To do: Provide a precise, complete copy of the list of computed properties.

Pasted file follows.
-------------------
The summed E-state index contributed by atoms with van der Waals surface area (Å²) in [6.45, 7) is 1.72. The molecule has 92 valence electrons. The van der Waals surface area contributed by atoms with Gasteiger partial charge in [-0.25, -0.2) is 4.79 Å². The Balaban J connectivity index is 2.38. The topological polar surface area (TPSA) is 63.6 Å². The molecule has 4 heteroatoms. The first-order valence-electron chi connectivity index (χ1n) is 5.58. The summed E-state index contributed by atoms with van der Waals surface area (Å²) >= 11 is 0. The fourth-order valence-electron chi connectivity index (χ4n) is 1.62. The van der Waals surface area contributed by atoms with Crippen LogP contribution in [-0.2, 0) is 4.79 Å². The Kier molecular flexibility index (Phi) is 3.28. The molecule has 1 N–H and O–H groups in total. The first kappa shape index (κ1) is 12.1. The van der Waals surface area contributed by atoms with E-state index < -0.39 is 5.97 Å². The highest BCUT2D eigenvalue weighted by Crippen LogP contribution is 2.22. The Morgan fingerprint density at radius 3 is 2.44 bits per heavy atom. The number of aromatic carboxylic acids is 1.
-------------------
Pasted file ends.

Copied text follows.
The summed E-state index contributed by atoms with van der Waals surface area (Å²) in [6.45, 7) is 1.72. The molecule has 92 valence electrons. The van der Waals surface area contributed by atoms with Gasteiger partial charge in [-0.25, -0.2) is 4.79 Å². The Balaban J connectivity index is 2.38. The topological polar surface area (TPSA) is 63.6 Å². The molecule has 4 heteroatoms. The first-order valence-electron chi connectivity index (χ1n) is 5.58. The summed E-state index contributed by atoms with van der Waals surface area (Å²) >= 11 is 0. The fourth-order valence-electron chi connectivity index (χ4n) is 1.62. The van der Waals surface area contributed by atoms with Crippen LogP contribution in [-0.2, 0) is 4.79 Å². The Kier molecular flexibility index (Phi) is 3.28. The molecule has 1 N–H and O–H groups in total. The first kappa shape index (κ1) is 12.1. The van der Waals surface area contributed by atoms with E-state index < -0.39 is 5.97 Å². The highest BCUT2D eigenvalue weighted by Crippen LogP contribution is 2.22. The Morgan fingerprint density at radius 3 is 2.44 bits per heavy atom. The number of aromatic carboxylic acids is 1.